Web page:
This morning, the Obama administration released the text of the Trans-Pacific Partnership (TPP) trade agreement, setting up a bitter debate over its provisions next year. Foremost among the opponents of TPP, organized labor will closely review TPP’s “Chapter 19 – Labour.” The text of chapter 19 attempts to address organized labor’s concerns by distinguishing TPP’s labor provisions from what the administration now terms, in the summary to TPP’s labor chapter, the “weak” labor agreements and side letters governing enforceable labor standards in the North American Free Trade Agreement (NAFTA) under the North American Agreement on Labor Cooperation (NALC) and other free trade agreements. In what the administration describes as a “sea change” from NAFTA and other free trade agreements (FTA), it claims that the TPP establishes “a new global norm for labor rights” backed up by dispute settlement procedures and trade sanctions.
The 12 signatory countries to the TPP are Australia, Brunei Darussalam, Canada, Chile, Japan, Malaysia, Mexico, New Zealand, Peru, Singapore, the United States, and Vietnam. TPP requires these signatory countries to adopt and maintain fundamental labor rights and enforceable labor laws as recognized by the International Labor Organization (ILO). All of these rights and laws are “fully enforceable” and backed by sanctions. That is, all signatory countries must afford their workers the rights set forth in the ILO’s “fundamental human rights” standards, including:
- freedom of association;
- the right to bargain collectively;
- the elimination of forced labor;
- abolition of child labor; and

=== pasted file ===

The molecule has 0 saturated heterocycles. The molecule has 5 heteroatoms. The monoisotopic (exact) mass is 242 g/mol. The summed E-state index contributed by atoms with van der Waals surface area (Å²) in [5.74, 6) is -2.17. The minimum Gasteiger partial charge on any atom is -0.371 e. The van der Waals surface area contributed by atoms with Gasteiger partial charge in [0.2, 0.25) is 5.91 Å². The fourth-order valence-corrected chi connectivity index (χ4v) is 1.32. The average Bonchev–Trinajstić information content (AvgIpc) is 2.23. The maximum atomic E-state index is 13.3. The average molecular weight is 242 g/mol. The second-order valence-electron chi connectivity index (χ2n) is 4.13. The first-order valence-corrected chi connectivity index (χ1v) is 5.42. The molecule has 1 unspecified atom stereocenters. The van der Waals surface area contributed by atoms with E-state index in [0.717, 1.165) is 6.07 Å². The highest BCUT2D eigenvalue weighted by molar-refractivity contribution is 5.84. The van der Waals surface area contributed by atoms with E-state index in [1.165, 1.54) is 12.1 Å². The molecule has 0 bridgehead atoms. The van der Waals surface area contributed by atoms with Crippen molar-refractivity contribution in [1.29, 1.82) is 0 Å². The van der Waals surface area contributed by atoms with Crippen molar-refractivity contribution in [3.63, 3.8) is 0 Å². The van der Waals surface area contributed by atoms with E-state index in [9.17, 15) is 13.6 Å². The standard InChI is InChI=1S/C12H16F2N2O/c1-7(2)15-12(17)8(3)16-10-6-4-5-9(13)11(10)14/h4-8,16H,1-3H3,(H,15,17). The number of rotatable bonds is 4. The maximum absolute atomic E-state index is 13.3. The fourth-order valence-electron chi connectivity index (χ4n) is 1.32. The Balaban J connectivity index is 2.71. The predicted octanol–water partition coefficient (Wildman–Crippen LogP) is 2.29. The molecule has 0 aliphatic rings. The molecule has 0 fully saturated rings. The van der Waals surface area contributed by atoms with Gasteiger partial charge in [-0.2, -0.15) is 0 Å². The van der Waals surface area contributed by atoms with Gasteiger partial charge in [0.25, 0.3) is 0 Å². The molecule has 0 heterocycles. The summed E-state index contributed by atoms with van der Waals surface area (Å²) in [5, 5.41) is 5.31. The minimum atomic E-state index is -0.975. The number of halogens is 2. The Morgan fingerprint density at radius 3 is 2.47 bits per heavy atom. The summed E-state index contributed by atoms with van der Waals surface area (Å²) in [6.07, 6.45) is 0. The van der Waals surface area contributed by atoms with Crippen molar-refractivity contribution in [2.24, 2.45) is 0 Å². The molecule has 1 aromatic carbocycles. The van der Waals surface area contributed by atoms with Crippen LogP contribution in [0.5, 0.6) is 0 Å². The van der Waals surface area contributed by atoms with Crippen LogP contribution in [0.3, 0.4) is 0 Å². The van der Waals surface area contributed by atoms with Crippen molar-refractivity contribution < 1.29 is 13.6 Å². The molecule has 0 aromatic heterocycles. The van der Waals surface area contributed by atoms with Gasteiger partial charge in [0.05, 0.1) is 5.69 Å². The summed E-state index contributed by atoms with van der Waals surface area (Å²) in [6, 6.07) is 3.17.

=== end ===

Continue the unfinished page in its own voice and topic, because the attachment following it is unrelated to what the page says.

- freedom from discrimination in employment.
TPP also requires signatory countries to adopt and maintain laws on “acceptable conditions of work” including minimum wages, hours of work, and occupational safety and health. Signatory countries also commit not to weaken labor laws in export processing zones.
The TPP also requires “historic commitments” from three of the signatory countries—Brunei, Malaysia, and Vietnam —to undertake significant enumerated legal reforms, which are described as bilateral implementation plans. In the case of Vietnam, for example, this includes allowing Vietnamese workers the right to form and operate unions; for Brunei, it includes “for the first time” implementation of a minimum wage.
It is unlikely that the TPP’s labor standards, despite the administration’s rhetoric, are sufficient to address organized labor’s concerns. AFL-CIO President Richard Trumka immediately dismissed the TPP upon the release of its text, stating that together the AFL-CIO would join with its allies to ” defeat the TPP.” Of course, TPP obligates the United States, as a signatory, to commit to “acceptable” labor standards as well, a point which organized labor will surely highlight as it pushes for increases in the minimum wage, paid family and medical leave, and other “labor law reforms,” including ratification of ILO conventions on freedom of association and collective bargaining rights broader than those contained in U.S. labor laws.